If that's not enough for ya (and why the hell should it be?),
check out Seven and the City for more ta do.

WORLD
Scientists report 'substantial' reduction in methane emissions

Can seaweed make cow farts less potent?

Early indications of a University of California, Davis study show that feeding dairy cows seaweed may reduce methane emissions caused by their defecation, belching and flatulence, the university announced Thursday.

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NATION
quite the prank

Missouri student put school for sale on Craigslist; he's banned from graduation

It was supposed to just be a senior prank. But Truman High School officials weren't laughing when they banned the student from his graduation.

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NATION
PLAYING WITH FIRE

Man trying to kill weeds with torch ... torches his garage

How's this for second-guessing your decisions?

As if there wasn't a better way to kill weeds — you know, like any one of hundreds of products you can buy at your local home or hardware store or just some elbow grease and gloves — an Ohio man resorted to a blow torch.

He might have killed the weeds.

But the bigger casualty was his detached garage.

The Springfield News-Sun reports firefighters were called to the home about 4 a.m. Thursday to find the garage engulfed in flames.

Officials say losses from the garage, which also was storing tools and appliances, are between $10,000 and $15,000.

The cost of embarrassment? Priceless.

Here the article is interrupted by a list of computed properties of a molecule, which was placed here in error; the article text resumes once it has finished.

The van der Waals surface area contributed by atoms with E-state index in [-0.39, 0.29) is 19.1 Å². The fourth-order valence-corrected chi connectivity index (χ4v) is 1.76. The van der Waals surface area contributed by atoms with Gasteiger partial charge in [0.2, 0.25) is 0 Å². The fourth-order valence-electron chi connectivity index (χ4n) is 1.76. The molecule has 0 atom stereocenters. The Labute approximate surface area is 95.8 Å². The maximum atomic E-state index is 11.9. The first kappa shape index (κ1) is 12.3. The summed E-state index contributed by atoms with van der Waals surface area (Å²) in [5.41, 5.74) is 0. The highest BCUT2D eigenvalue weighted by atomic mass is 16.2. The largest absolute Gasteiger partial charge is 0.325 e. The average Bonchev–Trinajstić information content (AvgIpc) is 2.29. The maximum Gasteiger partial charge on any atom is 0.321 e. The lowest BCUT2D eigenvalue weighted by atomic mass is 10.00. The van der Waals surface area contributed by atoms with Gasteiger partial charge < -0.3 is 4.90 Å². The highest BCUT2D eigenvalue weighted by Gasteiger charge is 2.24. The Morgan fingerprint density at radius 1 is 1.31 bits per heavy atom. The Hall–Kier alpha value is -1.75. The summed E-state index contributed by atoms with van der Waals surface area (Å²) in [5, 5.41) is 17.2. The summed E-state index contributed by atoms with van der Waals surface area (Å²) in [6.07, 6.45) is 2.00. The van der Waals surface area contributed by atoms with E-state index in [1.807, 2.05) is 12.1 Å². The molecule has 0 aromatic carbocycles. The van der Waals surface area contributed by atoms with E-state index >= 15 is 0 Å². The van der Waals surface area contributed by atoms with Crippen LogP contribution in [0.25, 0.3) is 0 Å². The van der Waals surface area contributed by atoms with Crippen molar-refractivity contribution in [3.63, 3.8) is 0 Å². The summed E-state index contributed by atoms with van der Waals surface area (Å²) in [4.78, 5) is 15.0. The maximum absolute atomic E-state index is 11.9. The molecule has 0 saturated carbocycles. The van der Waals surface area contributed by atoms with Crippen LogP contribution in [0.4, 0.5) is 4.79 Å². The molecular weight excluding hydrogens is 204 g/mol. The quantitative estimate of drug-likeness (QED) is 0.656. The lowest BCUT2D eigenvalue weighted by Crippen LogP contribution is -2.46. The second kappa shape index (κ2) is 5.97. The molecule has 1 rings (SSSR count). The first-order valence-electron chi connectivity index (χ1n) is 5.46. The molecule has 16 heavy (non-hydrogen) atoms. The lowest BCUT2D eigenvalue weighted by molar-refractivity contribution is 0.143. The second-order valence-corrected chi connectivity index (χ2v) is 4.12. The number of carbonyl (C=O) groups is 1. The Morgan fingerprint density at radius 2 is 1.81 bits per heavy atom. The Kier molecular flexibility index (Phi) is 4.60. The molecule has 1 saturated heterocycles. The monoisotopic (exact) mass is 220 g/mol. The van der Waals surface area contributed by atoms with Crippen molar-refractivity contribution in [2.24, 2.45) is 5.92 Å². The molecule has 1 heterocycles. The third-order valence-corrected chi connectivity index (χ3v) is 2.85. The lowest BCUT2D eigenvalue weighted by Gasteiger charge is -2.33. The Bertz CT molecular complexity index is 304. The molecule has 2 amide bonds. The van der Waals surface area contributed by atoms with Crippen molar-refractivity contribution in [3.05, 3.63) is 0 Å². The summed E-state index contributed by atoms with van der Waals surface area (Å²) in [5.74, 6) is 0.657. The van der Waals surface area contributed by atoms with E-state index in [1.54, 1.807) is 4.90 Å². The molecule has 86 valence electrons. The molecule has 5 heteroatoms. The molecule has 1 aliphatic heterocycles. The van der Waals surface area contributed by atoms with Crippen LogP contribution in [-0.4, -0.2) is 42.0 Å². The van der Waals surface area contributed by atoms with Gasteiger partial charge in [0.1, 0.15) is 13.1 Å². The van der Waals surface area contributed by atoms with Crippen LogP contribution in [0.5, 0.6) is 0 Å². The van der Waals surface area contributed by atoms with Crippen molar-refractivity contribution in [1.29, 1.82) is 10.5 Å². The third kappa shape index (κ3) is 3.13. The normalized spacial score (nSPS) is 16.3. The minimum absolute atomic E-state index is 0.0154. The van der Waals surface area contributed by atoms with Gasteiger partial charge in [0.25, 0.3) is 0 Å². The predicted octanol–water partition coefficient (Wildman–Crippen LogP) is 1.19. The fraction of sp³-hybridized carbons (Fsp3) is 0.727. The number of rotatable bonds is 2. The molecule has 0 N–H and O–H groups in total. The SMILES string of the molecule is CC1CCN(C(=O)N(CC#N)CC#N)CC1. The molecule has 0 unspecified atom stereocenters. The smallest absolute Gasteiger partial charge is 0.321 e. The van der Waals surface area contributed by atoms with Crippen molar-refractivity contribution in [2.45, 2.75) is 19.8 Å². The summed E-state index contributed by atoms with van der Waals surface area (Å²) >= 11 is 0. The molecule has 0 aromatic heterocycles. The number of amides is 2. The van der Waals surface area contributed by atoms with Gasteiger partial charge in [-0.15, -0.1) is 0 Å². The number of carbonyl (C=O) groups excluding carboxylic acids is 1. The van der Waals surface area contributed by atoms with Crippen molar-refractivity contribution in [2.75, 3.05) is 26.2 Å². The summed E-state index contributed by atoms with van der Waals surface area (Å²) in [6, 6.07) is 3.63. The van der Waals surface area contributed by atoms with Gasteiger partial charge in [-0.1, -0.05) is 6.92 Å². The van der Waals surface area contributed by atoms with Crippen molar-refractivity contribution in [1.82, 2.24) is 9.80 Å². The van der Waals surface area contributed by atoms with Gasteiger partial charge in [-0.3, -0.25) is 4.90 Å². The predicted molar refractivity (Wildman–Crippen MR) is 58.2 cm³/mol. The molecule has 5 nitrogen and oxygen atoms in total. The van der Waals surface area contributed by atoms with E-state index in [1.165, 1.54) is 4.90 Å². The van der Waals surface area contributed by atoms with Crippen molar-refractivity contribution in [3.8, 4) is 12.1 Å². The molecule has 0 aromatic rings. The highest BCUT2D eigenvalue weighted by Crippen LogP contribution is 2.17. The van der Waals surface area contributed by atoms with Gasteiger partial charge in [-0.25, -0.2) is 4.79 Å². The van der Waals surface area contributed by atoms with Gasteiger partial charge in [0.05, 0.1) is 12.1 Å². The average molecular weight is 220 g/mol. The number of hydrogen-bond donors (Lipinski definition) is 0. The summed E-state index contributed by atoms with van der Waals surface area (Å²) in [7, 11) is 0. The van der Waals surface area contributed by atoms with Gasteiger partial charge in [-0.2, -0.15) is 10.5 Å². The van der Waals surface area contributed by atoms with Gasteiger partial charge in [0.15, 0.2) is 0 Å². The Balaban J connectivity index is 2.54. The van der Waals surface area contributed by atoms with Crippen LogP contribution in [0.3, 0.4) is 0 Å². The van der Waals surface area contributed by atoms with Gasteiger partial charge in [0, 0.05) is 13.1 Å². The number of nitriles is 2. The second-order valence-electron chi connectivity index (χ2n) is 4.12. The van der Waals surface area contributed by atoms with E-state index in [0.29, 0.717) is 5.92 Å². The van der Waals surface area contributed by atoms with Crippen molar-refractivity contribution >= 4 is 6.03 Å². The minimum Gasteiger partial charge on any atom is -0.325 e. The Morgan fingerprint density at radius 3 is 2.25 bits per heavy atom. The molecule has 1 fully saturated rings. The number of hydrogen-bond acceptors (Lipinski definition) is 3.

NATION
STREET SMARTS

Man helps wife deliver their own baby on side of highway

Gotta do what you gotta do.

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NATION
background check

Pawn shop says they’re not Dick’s in AR-15 sign

A pawn shop in South Carolina is using the backlash against Dick's Sporting Goods recent policy change of not selling guns, to advertise that they sell guns and aren't Dick's.

The Crossroads Pawn and Audio in Little River, S.C., put up the sign last week which reads, "We sell AR-15's because we're not Dick's."

The company also posted a photo of the sign to their Facebook page Tuesday, which was met with mostly supportive comments.



Barbara Davey, a manager of the shop, spoke to local TV station WPDE and said, "It was a simple marketing idea is all it was."

She said that the sign was met with some pushback, but has brought in more business.

"We have a few people, you know, who weren't in favor of the sign but our positive feedback really outweighed that negative feedback," said Davey.

The store posted a statement on Monday explaining their stance on guns: "An AR15 is NOT a combat weapon or a tactical assault rifle. In no way are the horrific massacres happening to our children and in our schools acceptable. This violence must stop."

They also support the NRA.



In February, Dick's, based in Findlay, announced that they would no longer sell assault-style weapons and restrict gun sales to those older than 21.

NATION
What the cluck?

Crash dumps 40,000 pounds of chicken feathers on highway

A semi made a fowl mess when it rolled over on Interstate 5 north of Tacoma: It dumped about 40,000 pounds of chicken feathers across the roadway.

Washington State Patrol Trooper Rick Johnson says the driver told investigators he fell asleep at about 3:30 a.m. Wednesday and lost control of the truck, which hit a guardrail and overturned.


The truck was hauling the feathers from a Foster Farms poultry facility to West Coast Reduction, a rendering company based in Vancouver, British Columbia. The company's website says it recycles animal byproducts into ingredients for many items, including pet feed and soap.

The News Tribune newspaper of Tacoma reports that the highway backed up for 11 miles as crews worked to scoop up the feathers. All lanes reopened by about 7:30 a.m.

Johnson said the driver would be cited for negligent driving.

CRIME
Why? Just why?

Florida man arrested for telling playground kids where babies come from

Honestly isn't always the best policy. Well, at least when you're being crude about it.

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NATION
Home rule

Parents take 30-year-old son to court — he won't move out

We swear we saw this movie.